Accountants: flush with cash, looking to buy

There is one industry which should be happy with increasing regulation in Australia: accounting. Most of the industry’s revenue growth over the past few years has come at the hands of audit compliance and financial reporting.

"A recovering Australian economy has also helped accounting firms, with high levels of investment in natural resources."
Nicole Franklin, Contributing Editor, BlueNotes

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More fundamentally, however, increasing per capita income in Australia, more and more individuals and businesses are turning to the experts for advice on how best to manage their wealth and taxation. A recovering Australian economy has also helped accounting firms, with high levels of investment in natural resources followed by an uptick in merger and acquisition activity between the 2010 and 2012 financial years requiring due diligence, advisory and audit services.

And now there is the just-signed Free Trade Agreement with China which delivered more on facilitating trade in services like accounting than most expected. Indeed services is one of the 'four pillars' of the agreement.

This improved position for accounting has not been without headwinds however, as recent research to emerge from the ANZ Client Insights and Solutions team reveals.

Revenue growth for the top quartile of firms grew from rates of 10 per cent in fiscal 2010 to a high of over 25 per cent in fiscal 2011; returning to just below 10 per cent in fiscal 2014. For the lowest quartile of firms, a negative rate of growth in 2010 was turned around to rates of around 1 per cent in fiscal 2014.

Increased uncertainty about the economic environment has also meant large accounting firms have faced deteriorating working capital. Clients have held on to their cash for as long as they can, using it for their own operating purposes while extending payment terms.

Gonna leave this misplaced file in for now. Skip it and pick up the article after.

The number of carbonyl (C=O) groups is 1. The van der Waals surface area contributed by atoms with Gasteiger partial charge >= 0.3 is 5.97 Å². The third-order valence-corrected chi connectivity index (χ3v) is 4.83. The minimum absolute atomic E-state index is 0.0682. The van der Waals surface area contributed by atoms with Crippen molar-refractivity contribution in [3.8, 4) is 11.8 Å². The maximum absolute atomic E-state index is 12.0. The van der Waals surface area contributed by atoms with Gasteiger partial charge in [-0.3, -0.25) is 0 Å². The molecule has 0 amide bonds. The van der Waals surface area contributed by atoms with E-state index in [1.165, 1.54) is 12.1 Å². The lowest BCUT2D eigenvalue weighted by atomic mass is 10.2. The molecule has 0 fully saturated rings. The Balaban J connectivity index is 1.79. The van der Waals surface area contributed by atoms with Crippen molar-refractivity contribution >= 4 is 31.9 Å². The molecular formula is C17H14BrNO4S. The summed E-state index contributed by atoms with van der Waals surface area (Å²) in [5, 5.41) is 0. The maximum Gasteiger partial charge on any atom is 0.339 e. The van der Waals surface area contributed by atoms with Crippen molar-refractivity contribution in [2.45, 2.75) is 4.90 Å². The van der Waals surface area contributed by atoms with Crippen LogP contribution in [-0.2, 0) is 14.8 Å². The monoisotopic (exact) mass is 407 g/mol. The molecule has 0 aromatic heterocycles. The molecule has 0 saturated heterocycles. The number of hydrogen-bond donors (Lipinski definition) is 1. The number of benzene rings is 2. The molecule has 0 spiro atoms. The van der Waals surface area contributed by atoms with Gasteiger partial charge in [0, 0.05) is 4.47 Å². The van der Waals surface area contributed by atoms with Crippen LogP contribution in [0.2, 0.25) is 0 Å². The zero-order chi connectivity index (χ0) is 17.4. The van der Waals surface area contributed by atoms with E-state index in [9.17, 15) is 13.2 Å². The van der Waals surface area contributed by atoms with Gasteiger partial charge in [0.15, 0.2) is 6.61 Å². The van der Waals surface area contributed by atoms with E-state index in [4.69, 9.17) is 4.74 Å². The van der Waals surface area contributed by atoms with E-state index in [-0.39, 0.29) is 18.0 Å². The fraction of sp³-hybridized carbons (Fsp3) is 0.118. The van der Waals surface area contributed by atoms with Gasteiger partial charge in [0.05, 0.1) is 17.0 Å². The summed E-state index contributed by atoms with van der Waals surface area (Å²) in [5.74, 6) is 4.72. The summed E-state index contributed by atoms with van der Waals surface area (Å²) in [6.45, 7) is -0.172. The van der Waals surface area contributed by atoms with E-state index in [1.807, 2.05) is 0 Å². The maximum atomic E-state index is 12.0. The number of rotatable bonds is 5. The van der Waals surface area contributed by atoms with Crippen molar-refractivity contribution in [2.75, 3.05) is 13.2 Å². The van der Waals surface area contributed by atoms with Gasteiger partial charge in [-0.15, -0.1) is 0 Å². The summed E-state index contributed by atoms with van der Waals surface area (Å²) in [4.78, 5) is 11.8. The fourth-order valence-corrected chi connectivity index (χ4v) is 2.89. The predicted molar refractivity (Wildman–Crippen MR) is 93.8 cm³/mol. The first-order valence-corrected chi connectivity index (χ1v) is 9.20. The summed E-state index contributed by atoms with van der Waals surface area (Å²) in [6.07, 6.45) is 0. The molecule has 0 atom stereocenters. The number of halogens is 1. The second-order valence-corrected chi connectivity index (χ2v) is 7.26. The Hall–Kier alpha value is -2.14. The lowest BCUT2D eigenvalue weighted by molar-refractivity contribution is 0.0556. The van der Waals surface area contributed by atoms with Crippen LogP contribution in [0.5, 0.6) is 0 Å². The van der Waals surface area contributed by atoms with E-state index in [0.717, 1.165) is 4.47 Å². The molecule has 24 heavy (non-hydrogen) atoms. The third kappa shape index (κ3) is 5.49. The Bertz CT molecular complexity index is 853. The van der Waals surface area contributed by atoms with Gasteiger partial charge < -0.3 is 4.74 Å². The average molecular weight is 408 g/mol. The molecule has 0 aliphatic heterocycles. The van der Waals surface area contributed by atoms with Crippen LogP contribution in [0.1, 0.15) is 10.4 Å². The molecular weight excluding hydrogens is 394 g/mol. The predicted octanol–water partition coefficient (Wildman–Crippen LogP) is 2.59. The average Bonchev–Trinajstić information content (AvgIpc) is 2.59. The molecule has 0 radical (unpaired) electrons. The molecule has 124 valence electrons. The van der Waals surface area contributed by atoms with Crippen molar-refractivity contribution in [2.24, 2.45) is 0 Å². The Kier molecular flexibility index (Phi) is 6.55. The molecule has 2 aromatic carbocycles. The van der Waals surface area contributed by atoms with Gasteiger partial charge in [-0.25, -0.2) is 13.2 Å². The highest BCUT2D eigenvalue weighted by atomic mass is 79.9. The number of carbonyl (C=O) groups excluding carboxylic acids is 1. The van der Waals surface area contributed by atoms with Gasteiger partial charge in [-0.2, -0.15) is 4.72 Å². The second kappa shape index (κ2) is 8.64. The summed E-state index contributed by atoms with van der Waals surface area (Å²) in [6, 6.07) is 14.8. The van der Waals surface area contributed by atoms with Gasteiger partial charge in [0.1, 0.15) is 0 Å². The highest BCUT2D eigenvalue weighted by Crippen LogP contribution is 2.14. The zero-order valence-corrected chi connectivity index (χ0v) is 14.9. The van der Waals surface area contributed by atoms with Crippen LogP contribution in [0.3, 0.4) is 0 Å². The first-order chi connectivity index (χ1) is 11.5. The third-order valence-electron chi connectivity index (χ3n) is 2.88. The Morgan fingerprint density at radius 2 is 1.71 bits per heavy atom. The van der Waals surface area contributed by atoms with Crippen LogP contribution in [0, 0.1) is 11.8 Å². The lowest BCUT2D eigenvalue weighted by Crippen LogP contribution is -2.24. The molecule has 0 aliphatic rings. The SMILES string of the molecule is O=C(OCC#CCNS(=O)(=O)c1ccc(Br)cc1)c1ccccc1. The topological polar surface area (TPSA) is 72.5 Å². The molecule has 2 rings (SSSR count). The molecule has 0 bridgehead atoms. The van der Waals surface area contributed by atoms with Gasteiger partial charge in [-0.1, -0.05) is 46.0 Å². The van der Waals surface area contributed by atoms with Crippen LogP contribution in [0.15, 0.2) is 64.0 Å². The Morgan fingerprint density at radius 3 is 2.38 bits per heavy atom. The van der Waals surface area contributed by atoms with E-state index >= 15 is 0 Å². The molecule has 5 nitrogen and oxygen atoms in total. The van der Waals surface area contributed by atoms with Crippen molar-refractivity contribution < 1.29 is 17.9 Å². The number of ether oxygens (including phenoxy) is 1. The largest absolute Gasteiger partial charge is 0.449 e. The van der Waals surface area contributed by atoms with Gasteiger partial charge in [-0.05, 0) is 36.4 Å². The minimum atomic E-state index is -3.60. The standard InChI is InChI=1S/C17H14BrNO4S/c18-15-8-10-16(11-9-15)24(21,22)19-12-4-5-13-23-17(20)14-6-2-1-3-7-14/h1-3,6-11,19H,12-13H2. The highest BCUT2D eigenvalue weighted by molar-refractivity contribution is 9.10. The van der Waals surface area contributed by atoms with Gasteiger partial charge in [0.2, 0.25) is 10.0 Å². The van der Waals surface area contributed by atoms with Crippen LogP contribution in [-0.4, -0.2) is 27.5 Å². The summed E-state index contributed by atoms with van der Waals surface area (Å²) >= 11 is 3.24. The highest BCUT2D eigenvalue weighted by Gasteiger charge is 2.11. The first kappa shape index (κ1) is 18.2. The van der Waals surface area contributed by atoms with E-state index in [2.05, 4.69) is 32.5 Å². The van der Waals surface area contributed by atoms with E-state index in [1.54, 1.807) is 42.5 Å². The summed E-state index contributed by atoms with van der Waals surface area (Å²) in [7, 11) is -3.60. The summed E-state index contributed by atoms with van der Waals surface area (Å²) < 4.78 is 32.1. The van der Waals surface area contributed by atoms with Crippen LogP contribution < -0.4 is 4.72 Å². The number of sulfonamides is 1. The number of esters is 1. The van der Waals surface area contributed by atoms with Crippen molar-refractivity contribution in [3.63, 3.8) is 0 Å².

Despite these complexities, accounting firms have increased operating margins from around 10 per cent to 15 per cent between fiscal 2010-14. This includes a slight dip in profit from 2013 to 2014 as mid-tier firms have started to place an increased amount of pressure price-wise on the ‘Big 4’ – PwC, KPMG, Deloitte and EY.

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Given revenue growth and margin improvement, many firms are now in a position with large cash reserves on their balance sheet. Debt levels have dropped from a ratio of around 2.5 times EBITDA (earnings before interest, tax, depreciation and amortisation) to under 1 times EBITDA.

This leaves firms in a flexible financial position and able to look for opportunities to grow through acquisitions or potentially invest in large-scale projects to match their strategic objectives, such as investing in technology to improve their service offering.

This type of activity takes many forms, including expanding and diversify revenue streams in order to reduce volatility. For example, KMPG are focusing on providing legal services that align with their tax practice. EY has engaged in many strategic alliances, expanding their business to include market research and specialist energy modelling with Sweeney Research and ROAM Consulting respectively.

Firms are increasingly looking to automate the lower value services that they provide via cloud-based accounting software and automation. These will be major disruptors in the industry in coming years.

Source: Accountants Benchmark Report – Proactive Accountants Network (2014), BRW (2013), Publicaccountant – The official Journal of The Institute of Public Accountants (2014 & ANZ Analysis.

The views and opinions expressed in this communication are those of the author and may not necessarily state or reflect those of ANZ.

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